Adding to the frustration is that the system is horribly broken regarding third-party candidates. When I feel more like diving into details, I may go into this more in another post, but suffice it to say that today, the way presidential debates are organized, only the Republican and Democratic candidates are invited. They are organized by the Commission on Presidential Debates, which is run by leaders of the Republican and Democratic parties. Worse, so many states do a “winner take all” allocation of electoral votes. Meaning, in theory, if Donald Trump has one more popular vote than Hillary Clinton in a state like California or Florida, it’s the same as if he wins by a 90%-10% margin or a 60%-40% margin.

And the rest of the world wonders why the USA is so messed up sometimes.

Perhaps the worst part about it is, the polls showed that Bernie would have crushed Mr. Trump in the general election. Yet Bernie is not who the Democratic Party put out there; Hillary is. Granted, at least Hillary has some idea what the job entails, having been in the White House during her husband’s two terms, and is somewhat qualified having been a senator and Secretary of State in the past. The flip side of that is the awkward truth embodied in the old joke that Bill Clinton is the best Republican president we’ve had (he ran as a Democrat). I wasn’t eligible to vote yet in the 1992 election, and honestly I’m not sure who I would have voted for even if I did. (I used to lean much farther right than I do today.)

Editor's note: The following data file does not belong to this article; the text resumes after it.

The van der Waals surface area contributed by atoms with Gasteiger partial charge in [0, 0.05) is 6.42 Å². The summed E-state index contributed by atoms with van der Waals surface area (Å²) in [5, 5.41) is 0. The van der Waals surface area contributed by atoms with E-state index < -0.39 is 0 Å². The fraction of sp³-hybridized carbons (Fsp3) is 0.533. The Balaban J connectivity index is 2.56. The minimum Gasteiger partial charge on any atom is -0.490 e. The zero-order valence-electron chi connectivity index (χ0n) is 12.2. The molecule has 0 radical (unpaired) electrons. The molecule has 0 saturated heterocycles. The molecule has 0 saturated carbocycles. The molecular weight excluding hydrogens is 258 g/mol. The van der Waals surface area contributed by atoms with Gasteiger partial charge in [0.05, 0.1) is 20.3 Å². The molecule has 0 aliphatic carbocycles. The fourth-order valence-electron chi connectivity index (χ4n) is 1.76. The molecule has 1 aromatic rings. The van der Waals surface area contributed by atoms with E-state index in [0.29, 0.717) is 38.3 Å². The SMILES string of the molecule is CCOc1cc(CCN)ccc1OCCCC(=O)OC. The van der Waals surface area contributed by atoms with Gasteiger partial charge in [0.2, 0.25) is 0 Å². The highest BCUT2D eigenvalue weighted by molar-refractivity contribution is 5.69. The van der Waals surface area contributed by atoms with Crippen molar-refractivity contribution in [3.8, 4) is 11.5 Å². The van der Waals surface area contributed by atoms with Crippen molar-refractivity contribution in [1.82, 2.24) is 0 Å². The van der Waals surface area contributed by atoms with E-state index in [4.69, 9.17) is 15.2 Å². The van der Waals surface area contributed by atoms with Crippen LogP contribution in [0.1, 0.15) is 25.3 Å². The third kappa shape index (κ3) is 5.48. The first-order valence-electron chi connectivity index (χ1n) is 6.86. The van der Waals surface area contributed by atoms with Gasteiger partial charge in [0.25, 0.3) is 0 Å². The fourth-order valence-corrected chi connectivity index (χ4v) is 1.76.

I’ll be honest, I don’t like Hillary Clinton a whole lot. But I really, really, really don’t like Donald Trump, and I’m horrified he’s made it this far and that the Republican Party has given him this long of a leash. The presidency is not a damn reality TV show! This is not a four-year-long taping of The Apprentice! Sheesh! (Yeah, I voted for Hillary. I could not risk voting a third party with some of the last polls saying Texas was effectively a toss-up or swing state.)

So, why did it take so damn long for me to write this post? The few times where I had time to start writing a post about the election season, I actually got a bit queasy. It was still difficult getting it all out there today. I’m not sure how to fix this hot mess we call the presidential elections, but I do know there’s a lot that needs fixing.

If anyone has any good ideas on where to begin, feel free to comment below.